3 Do’s and 3 Don’ts
Excited to be tapped to lead a new team, your supervisor dampens your enthusiasm by saying, “Good luck, you’ll need it. The previous manager tolerated poor performance, so you better buckle up and bear down, we need results.” This is one of the most challenging and dynamic situations managers will face when inheriting a poor performing team.
“Treat employees like they make a difference. And they will…”
-Jim Goodnight, CEO, SAS Institute
3 Do’s and 3 Don’ts for Success
Do #1 – Have the right mindset.
Specifically – assume positive intent. The team’s poor performance, low trust and moral are the residue of the previous culture. Assume people want to be part of a winning team, led by a competent manager.
Don’t #1 – Make hasty personal decisions.
Your first 30 days should be used to observe, assess, and learn the strengths and weaknesses of the team. Besides, policies and politics may make quick changes onerous.
Do #2 – Build connections, relationships, and trust.
Conduct thoughtful one-on-one and team meetings. Ask questions that invite team members to share their aspirations, goals, and strengths. Servant leadership is built upon trusting relationships, not ego or power.
Don’t #2 – Make changes too quickly.
This is tricky as the clock is not on your side to meet performance goals. Trust the Navy SEAL’s mantra – slow is smooth and smooth is fast.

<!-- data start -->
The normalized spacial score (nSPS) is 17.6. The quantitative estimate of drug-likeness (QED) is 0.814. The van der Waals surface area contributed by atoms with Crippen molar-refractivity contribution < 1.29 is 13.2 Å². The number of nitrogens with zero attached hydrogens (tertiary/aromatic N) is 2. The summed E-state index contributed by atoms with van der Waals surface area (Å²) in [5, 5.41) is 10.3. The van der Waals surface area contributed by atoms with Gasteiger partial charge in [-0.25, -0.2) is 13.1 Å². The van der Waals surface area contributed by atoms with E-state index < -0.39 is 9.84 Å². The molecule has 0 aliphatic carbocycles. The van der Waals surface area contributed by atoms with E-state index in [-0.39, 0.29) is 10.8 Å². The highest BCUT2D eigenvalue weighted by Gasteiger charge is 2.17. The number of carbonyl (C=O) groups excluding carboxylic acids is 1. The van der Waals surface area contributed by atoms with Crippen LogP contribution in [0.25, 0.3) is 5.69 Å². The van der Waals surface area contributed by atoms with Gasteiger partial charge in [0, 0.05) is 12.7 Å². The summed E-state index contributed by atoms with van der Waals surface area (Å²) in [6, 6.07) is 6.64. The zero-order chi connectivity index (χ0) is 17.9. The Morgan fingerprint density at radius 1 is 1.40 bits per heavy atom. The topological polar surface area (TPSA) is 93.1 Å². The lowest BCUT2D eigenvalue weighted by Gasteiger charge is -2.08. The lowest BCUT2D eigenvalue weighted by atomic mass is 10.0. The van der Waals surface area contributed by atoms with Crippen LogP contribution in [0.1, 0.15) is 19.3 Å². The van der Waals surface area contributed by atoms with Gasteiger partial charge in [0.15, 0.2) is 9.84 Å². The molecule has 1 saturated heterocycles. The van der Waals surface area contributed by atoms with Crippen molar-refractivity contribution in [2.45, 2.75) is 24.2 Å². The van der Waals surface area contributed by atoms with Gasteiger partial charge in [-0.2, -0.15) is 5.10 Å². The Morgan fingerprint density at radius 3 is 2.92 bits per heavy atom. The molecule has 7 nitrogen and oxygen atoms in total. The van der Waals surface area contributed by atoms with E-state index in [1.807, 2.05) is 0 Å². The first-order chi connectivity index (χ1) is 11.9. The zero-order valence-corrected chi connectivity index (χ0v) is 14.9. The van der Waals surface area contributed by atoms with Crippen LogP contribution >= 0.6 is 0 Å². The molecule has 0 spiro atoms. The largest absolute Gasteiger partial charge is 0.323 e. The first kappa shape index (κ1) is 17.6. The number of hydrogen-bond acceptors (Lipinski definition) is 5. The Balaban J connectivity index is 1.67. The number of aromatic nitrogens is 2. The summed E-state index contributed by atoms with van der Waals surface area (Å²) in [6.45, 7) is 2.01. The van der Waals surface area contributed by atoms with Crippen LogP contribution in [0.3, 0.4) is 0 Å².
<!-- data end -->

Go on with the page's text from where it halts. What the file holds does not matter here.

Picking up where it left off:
Do #3 – Quickly, establish new team norms.
Yes, this is contrary to the previous statement. While you’re going slow and smooth with relationship building and learning, the team needs to hear and understand your leadership point of view. Remember, poor management is the root cause of current performance. The antidote is strong, clear, and passionate leadership. Be bold!
Don’t #3 – Be a hero.
You’ve been selected to lead this turnaround because others believe you have the right stuff. However, avoid galloping in on your white horse. Your change leadership approach should be rooted and guided by team dialogue, collaboration, and buy-in.
“Don’t mistake kindness for weakness.”
-Brené Brown, Professor, University of Houston
Leading a poor performing team is daunting, even for the most experienced manager. This is doubly true when the team has developed a toxic culture. However, if you internalize a growth mindset then this tough assignment can elevate your leadership capabilities to new levels. Co-creating a high performing team with other committed professionals is a rare and precious accomplishment.
Keep it simple. Keep it focused. Definitely keep it inspiring. –Steve